What should I wear?
There’s no dispute that Indian weddings are a colourful and joyous occasion. Everyone is seen adorning bright attire so there’s no qualm for you to walk in wearing your fanciest outfits paired with grand jewelleries. If you don’t own a traditional outfit, then this is probably the best time to get hold of one as it’s the perfect occasion to embrace a new ethnicity. When it comes to women, most of them will go with embellished sarees, lehanga cholis, salwar kameez, or stylish suits. The sky is the limit when it comes to colour choices, but one should refrain from wearing white or black as they signify death and mourning. However, clothing with white or black motifs are acceptable. Nevertheless, try not to wear an overly-embroidered or heavily-embellished outfit, as they are mainly meant for the bride. It’s not a good idea to outshine the bride on her special day.
If you are a guy reading this, then we would suggest for you to go with a traditional jippa, kurta-pyajama, sherwani, or formal suit or tuxedo. Similar to the ladies, Indian wedding is also the best place for guys to test their boldness when it comes to colour, so don’t stop yourself from experimenting with bright hues. The golden rule is the brighter, the better, which means don’t be afraid to wear a vibrant yellow or orange top.
Who should I bring?
Consult your invitation card. It’s usually written on it which event you’re invited to (temple wedding or wedding reception) as well as who else is invited to the wedding. If the card states only your name, then it’s understandable that you’re expected to attend the function alone. But, if you want to bring a plus one, then be sure to clear it with the couple or the person who gave you the invitation. Also, it’s important to take note of the RSVP deadline and respond to the host within the time frame. This is crucial as it will make the bridal couple’s life a lot easier when it comes to seat allocation. This is particularly important for the wedding reception that takes place in a hotel ballroom.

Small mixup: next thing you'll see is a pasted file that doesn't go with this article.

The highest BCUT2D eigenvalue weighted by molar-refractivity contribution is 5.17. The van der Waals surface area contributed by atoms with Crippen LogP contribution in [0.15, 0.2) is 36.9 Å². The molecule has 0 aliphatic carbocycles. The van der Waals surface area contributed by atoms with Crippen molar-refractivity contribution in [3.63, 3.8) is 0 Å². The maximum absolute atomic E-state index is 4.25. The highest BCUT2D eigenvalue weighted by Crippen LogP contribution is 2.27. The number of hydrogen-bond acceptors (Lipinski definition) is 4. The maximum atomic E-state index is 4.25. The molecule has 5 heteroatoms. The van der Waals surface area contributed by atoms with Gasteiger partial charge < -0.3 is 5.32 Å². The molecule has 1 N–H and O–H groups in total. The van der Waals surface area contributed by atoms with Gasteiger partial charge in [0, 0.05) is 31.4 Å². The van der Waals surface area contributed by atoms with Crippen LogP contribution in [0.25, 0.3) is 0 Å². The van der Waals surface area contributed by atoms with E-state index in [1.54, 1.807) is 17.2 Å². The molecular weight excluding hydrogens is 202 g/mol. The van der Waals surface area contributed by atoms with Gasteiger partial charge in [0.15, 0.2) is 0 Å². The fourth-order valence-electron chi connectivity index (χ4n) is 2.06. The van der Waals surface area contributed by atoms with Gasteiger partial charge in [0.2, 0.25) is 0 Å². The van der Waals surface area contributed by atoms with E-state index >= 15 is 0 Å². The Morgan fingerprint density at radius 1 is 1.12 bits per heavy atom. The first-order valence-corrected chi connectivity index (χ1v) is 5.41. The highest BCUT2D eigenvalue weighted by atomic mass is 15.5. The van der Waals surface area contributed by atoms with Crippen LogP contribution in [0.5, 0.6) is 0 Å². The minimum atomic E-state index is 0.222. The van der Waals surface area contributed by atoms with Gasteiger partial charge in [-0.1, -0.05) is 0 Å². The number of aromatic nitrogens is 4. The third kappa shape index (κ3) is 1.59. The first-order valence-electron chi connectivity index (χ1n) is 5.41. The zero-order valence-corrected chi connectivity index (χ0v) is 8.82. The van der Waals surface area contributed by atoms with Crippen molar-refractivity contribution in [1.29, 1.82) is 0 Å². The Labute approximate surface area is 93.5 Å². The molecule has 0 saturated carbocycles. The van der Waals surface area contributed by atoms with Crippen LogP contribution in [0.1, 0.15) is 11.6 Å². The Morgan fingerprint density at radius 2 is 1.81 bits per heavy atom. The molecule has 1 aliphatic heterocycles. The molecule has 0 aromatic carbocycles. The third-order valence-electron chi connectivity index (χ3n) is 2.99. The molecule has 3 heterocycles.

What should I gift?
Just like Malay and Chinese weddings, guests are also expected to bring monetary gift for Indian weddings. The money is kept inside an envelope with the guest’s name written on it. The gift can either be handed to the parents of the bride or groom, depending on which side you belong to. But in some cases, a designated “gift collector” can be seen standing with a bag near the couple. So it’s best to walk up to the couple, congratulate them, pose for the camera, and pass the envelope to them. It’s a standard flow that is followed by everyone in an Indian wedding.
As for the amount, it totally varies depending on your relationship with the couple. In the Indian culture, most people would give an amount ending with numerical one, such as RM51, RM101, and so on. There isn’t a concrete reason on why people do so, but it is said that number one is considered lucky. Some people also see it as a blessing by not letting the money stop with what the person gifts but increase. This basically means that since ‘0’ signifies the end while ‘1’ signifies the beginning, giving RM51 or RM101 means that the money will continue to grow for the newly-wed couple.
In a nutshell, Indian weddings are an enjoyable experience. So, don’t worry too much about what’s right and what’s not. Just remember to follow these simple rules and be courteous, and you’re guaranteed an amazing time.